GLADSTONE - Lost mittens, wet mittens and mittens forgotten at home are no longer a problem for the dozens of youngsters in the kindergarten and kindergarten readiness classrooms at the Cameron School in Gladstone, thanks to the thoughtfulness of a Foster Grandmother in one of the kindergarten classes.
After "Gramma" June Anderson put out a call for help, two area women, Irene Chernick and Mary Ann Chouinard, stepped up and, between the two of them, prepared the 60 pairs of hand-knitted and crocheted mittens that were brought to the school before the Christmas holiday. They were divided equally and are now safety tucked away in boxes in the three classrooms ready for the youngsters to use whenever needed.
"I saw that so many of the children didn't have mittens for recess," said Anderson. "Otherwise, they had used them earlier in the day and they were too wet to wear at noon or during afternoon recess. Either way, their fingers would have been frozen. I was so worried that it was getting colder and these kids had no warm mittens to wear. I've even loaned out my own pair for the kids to wear outside."
Dorothy McKnight | Daily Press
June Anderson, a Foster Grandparent in the kindergarten classroom of Jennifer Walker at Cameron Elementary School in Gladstone, arranged to have local volunteers make handmade mittens for the youngsters in her classroom, as well as the second kindergarten class and a readiness class. The mittens are loaned out to students whose own mittens are misplaced or too wet to wear during recess outdoors.
Anderson was a woman on a mission. She contacted Theresa Nelson, director of the Retired and Senior Volunteer Program (RSVP), and asked if Nelson could locate any area seniors who would be willing to lend a hand and make mittens for the youngsters.
So how did "Gramma" feel about the response?
"I was overwhelmed," she said. "I called Theresa in the morning and by the time I got home that afternoon, there was already a message from her on my answering machine saying she had found two women who were willing to make some mittens. I was prepared to supply the yarn for the two ladies, but I was told that each of them had their own supply."
In addition to the mittens, Anderson said a number of hats - both handmade and purchased - have also been donated to the school project. The mittens and hats will be left in each classroom so the youngsters can use them whenever needed.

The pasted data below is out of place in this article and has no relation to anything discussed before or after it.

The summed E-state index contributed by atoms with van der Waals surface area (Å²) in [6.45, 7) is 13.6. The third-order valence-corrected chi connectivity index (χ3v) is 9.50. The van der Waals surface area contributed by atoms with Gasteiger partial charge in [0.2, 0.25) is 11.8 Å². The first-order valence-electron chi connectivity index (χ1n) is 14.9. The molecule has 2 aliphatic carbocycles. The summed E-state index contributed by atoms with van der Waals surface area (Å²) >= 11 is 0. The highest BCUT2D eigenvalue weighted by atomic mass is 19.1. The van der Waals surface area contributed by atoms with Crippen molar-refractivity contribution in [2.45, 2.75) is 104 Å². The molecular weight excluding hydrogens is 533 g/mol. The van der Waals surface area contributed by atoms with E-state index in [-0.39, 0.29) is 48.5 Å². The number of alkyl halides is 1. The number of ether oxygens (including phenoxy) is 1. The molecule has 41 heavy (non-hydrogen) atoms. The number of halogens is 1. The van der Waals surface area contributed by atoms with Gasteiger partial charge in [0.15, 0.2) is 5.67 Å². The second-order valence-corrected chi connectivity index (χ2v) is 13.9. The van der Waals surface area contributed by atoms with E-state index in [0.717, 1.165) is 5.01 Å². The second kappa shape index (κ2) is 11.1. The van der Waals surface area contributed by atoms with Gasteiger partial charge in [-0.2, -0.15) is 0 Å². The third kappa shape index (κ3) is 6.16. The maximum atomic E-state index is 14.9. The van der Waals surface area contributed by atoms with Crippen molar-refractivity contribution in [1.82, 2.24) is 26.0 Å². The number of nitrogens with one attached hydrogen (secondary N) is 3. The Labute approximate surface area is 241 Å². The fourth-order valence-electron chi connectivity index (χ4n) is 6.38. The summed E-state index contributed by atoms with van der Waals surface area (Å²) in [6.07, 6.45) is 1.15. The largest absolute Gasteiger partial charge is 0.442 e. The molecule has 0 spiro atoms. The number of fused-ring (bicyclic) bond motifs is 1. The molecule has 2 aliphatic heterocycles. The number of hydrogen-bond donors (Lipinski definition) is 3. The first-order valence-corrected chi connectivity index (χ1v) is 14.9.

Both Chernick and Chouinard feel it was a priviledge to be help out.
"When you live alone, the nights are long and you can't just watch TV," said Chernick. "I have to try and keep my hands busy. I knit them using four needles and it takes about four or four and a half hours to make a pair of mittens."
Chernick said she has donated 115 pairs of mittens to various agencies in recent months and has already started preparing for next winter's need.
It was by coincidence that Chouinard learned about the need.
"I was volunteering at the Community Action Agency in personal care and happened to run into Theresa," Chouinard said. "Theresa knew I had made mittens for the Head Start Program and she told me that there was a lady at the Cameron School who would appreciate having some mittens made."
Chouinard inquired about the size of the mittens that would be needed (sizes 6-7 and 8-9) and immediately put her crochet hook to work.
Chouinard has been making mittens for Head Start youngsters for almost four years and, in addition to her new project, still continues to do so. In fact, she has gotten her sister involved in the project.
"She's made a bunch of hats," Chouinard said. "She sews them and has been sharing the pattern for the sewn hats for anyone else who wants to make them."
Anderson, who has been a Foster Grandmother for more than nine years, said she is happy to help not only the children in her kindergarten classroom, but the other youngsters at the school as well.
"That's my life now - to help children," she said. "This is my joy. If everyone would give just one hour a day for a child, we would have a much better world."
Likewise, both Chernick and Chouinard feel it's important for individuals - including themselves - to become involved in activities that benefit their community, particularly when it involves children.
"It's just a labor of love," said Chernick. "I have lots of yarn and really enjoy doing it. They are fun to make and it's very gratifying to work on something they (the children) can use."
Chouinard expressed similar sentiments.
"I think we're very fortunate that we live in such a giving community," she said. "There are people who are always willing to do it. As for myself, I feel that if God gives you a talent, why not use that talent for God's children?"